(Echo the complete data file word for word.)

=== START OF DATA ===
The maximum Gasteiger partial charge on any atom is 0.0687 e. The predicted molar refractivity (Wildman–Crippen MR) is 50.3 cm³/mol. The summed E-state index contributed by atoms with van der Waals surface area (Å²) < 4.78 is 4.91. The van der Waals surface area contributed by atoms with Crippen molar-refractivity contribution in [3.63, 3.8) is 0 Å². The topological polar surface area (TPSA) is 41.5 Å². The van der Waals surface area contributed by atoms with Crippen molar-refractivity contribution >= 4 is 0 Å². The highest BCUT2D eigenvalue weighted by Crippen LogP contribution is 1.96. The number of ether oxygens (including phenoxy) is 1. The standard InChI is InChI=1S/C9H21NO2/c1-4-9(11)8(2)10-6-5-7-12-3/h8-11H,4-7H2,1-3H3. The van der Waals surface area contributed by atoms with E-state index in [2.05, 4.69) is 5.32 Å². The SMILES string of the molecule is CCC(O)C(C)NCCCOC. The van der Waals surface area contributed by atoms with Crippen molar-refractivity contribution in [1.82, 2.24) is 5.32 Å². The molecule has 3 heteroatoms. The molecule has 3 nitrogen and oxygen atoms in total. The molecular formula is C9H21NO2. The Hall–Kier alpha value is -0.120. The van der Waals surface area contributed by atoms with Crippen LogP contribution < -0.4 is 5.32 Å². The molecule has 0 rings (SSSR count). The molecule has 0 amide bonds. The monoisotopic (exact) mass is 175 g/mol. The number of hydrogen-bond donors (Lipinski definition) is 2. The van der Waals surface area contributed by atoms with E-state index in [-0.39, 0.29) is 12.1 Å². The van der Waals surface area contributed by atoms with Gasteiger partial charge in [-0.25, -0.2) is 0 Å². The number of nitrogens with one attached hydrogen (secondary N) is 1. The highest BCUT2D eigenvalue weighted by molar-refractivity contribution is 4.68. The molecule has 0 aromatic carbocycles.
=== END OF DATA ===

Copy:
The maximum Gasteiger partial charge on any atom is 0.0687 e. The predicted molar refractivity (Wildman–Crippen MR) is 50.3 cm³/mol. The summed E-state index contributed by atoms with van der Waals surface area (Å²) < 4.78 is 4.91. The van der Waals surface area contributed by atoms with Crippen molar-refractivity contribution in [3.63, 3.8) is 0 Å². The topological polar surface area (TPSA) is 41.5 Å². The van der Waals surface area contributed by atoms with Crippen molar-refractivity contribution >= 4 is 0 Å². The highest BCUT2D eigenvalue weighted by Crippen LogP contribution is 1.96. The number of ether oxygens (including phenoxy) is 1. The standard InChI is InChI=1S/C9H21NO2/c1-4-9(11)8(2)10-6-5-7-12-3/h8-11H,4-7H2,1-3H3. The van der Waals surface area contributed by atoms with E-state index in [2.05, 4.69) is 5.32 Å². The SMILES string of the molecule is CCC(O)C(C)NCCCOC. The van der Waals surface area contributed by atoms with Crippen molar-refractivity contribution in [1.82, 2.24) is 5.32 Å². The molecule has 3 heteroatoms. The molecule has 3 nitrogen and oxygen atoms in total. The molecular formula is C9H21NO2. The Hall–Kier alpha value is -0.120. The van der Waals surface area contributed by atoms with Crippen LogP contribution < -0.4 is 5.32 Å². The molecule has 0 rings (SSSR count). The molecule has 0 amide bonds. The monoisotopic (exact) mass is 175 g/mol. The number of hydrogen-bond donors (Lipinski definition) is 2. The van der Waals surface area contributed by atoms with E-state index in [-0.39, 0.29) is 12.1 Å². The van der Waals surface area contributed by atoms with Gasteiger partial charge in [-0.25, -0.2) is 0 Å². The number of nitrogens with one attached hydrogen (secondary N) is 1. The highest BCUT2D eigenvalue weighted by molar-refractivity contribution is 4.68. The molecule has 0 aromatic carbocycles.